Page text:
Know Your Dog's Habits

Other clues to your dog's good health can be found in her everyday actions. Paying attention to how she spends her days, her level of play and exercise, how she greets and interacts with family members, and even when and how often she potties can all help you keep a finger on the pulse of your dog's health. Consider keeping a diary of your dog's days. You'll find it's easier to spot changes in behavior or to see patterns if you can refer to a written record.

Play and Exercise

The amount of exercise dogs need and desire varies by breed and individual. Sporting dogs (the group that comprises retrievers, setters, spaniels, and pointers) tend to enjoy high levels of exercise every day. The same is true of terriers, most herding breeds, and some of the hound breeds. Most other dogs, including some of the toy breeds, usually have a moderate energy level. They enjoy daily walks and playtime, but to use an automotive metaphor, they run on gasoline, not rocket fuel.

Any unusual change in your dog's behavior is something to be aware of and to mention to your veterinarian, especially if it occurs in conjunction with lethargy or a change in appetite.

Lethargy is defined as an unusual lack of energy or vitality. You'll know it when your high-energy dog is feeling lethargic. He won't want to play his favorite games or go for a walk or run, and his eyes may seem dull. Lethargy may be a little less obvious in a dog whose energy levels are moderate or low to begin with. You might attribute his behavior to the heat or just to an off day. Even dogs have off days, after all. Whatever your dog's energy level, don't ignore lethargic behavior for too long. If he's uninterested in his usual favorite activities for more than a day, it's a good idea to take him in for a veterinary exam. Lethargy is a common sign of many different diseases.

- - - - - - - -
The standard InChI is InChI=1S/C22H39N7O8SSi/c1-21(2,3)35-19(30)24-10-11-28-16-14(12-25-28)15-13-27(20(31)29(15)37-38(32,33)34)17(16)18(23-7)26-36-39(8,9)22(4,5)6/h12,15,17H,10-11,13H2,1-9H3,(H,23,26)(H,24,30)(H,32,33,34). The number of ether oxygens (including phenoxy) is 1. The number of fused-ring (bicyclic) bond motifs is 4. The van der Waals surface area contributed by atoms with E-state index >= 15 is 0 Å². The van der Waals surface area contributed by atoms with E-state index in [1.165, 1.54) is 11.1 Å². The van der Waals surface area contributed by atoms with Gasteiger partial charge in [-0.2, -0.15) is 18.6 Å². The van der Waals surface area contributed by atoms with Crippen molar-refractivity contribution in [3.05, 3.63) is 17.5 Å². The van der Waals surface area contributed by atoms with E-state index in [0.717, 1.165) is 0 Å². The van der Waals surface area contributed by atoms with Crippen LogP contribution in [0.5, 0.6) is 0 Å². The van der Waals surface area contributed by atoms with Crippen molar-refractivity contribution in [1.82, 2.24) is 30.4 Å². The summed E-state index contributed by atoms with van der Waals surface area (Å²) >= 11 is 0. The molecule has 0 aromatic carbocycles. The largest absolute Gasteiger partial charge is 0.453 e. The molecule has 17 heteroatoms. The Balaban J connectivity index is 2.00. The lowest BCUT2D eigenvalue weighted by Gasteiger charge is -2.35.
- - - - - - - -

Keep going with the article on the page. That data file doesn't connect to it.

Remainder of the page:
Actions and Interactions

Changes in behavior and personality can also signal health problems. If your dog normally greets you happily at the front door when you come home from work, take note if he stops doing this. If your dog normally loves meeting people, be concerned if he suddenly shows no interest in them or even seems aggressive. Pay attention if your Labrador retriever turns away from tennis balls, your beagle stops sniffing anything and everything, your pug's tail loses its curl, or your Cavalier King Charles spaniel stops seeking out a lap.

Potty Behavior

It may not be what you thought you signed up for when you acquired a dog, but paying attention to a dog's urinary output and fecal composition is a big part of dog ownership, especially when it comes to keeping a dog healthy. Knowing your dog's normal patterns of urination and defecation allows you to notice quickly when they change. That's one of the many reasons it's a good idea to take your dog out to potty on leash instead of just sending him out into the back yard by himself to do his business.

What's normal? The average dog will welcome the opportunity to urinate every four to six hours. That's first thing in the morning, around noon, again later in the afternoon, and in the evening before bedtime. If need be, however, most healthy adult dogs can go eight hours between potty trips. Male dogs tend to urinate small amounts in different areas, marking their territory. Females usually empty their bladders all in one go, although it's not unheard of for them to scent mark as well. Dogs normally defecate once or twice a day. Stools should be small and firm.

Signs of possible problems include changes in the frequency of urination, the amount urinated, whether the dog seems to strain to urinate, and whether there appears to be blood in the urine. (Bloody urine is something you might miss unless your dog has an accident in the house and you see a pink tinge on the carpet.)

A constant need to go out, accompanied by straining during urination, could indicate a bladder infection. A big increase in the frequency and amount urinated, accompanied by an increase in water consumption, could indicate diabetes or kidney disease. Loose or liquid stools (diarrhea) can occur after a sudden change in diet or after eating garbage, as a result of certain internal parasites, or as a symptom of a serious infection, such as parvovirus. If he's straining to defecate and producing hard, dry stools, he may be constipated. All of these conditions require veterinary care, so you can see why it's a good idea to keep tabs on your dog's potty habits.

If your perfectly house-trained dog suddenly starts having accidents in the house, don't scold him for breaking training. He may be trying to tell you he doesn't feel well. Take him to the veterinarian to rule out any health problems, such as a urinary tract infection.

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